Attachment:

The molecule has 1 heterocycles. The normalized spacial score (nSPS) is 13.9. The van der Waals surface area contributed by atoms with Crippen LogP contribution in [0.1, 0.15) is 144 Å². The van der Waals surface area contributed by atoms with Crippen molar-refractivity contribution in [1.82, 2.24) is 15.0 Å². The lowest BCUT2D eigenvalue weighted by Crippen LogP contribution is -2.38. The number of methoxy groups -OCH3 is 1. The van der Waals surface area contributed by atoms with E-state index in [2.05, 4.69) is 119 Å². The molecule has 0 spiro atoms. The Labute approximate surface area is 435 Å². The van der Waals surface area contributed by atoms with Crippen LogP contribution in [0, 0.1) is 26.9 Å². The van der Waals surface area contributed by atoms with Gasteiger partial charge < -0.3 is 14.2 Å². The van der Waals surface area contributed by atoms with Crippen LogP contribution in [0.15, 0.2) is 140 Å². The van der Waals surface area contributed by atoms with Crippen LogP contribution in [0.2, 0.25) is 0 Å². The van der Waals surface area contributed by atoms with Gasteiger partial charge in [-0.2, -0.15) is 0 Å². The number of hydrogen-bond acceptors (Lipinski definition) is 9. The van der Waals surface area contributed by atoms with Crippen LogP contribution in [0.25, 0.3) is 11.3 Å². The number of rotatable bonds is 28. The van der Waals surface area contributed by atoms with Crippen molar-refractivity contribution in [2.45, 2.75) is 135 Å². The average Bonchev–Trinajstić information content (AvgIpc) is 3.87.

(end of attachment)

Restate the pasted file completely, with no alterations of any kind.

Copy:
The molecule has 1 heterocycles. The normalized spacial score (nSPS) is 13.9. The van der Waals surface area contributed by atoms with Crippen LogP contribution in [0.1, 0.15) is 144 Å². The van der Waals surface area contributed by atoms with Crippen molar-refractivity contribution in [1.82, 2.24) is 15.0 Å². The lowest BCUT2D eigenvalue weighted by Crippen LogP contribution is -2.38. The number of methoxy groups -OCH3 is 1. The van der Waals surface area contributed by atoms with E-state index in [2.05, 4.69) is 119 Å². The molecule has 0 spiro atoms. The Labute approximate surface area is 435 Å². The van der Waals surface area contributed by atoms with Crippen LogP contribution in [0, 0.1) is 26.9 Å². The van der Waals surface area contributed by atoms with Gasteiger partial charge < -0.3 is 14.2 Å². The van der Waals surface area contributed by atoms with Crippen LogP contribution in [0.15, 0.2) is 140 Å². The van der Waals surface area contributed by atoms with Crippen LogP contribution in [0.2, 0.25) is 0 Å². The van der Waals surface area contributed by atoms with Gasteiger partial charge in [-0.2, -0.15) is 0 Å². The number of hydrogen-bond acceptors (Lipinski definition) is 9. The van der Waals surface area contributed by atoms with Crippen LogP contribution in [0.25, 0.3) is 11.3 Å². The number of rotatable bonds is 28. The van der Waals surface area contributed by atoms with Crippen molar-refractivity contribution in [2.45, 2.75) is 135 Å². The average Bonchev–Trinajstić information content (AvgIpc) is 3.87.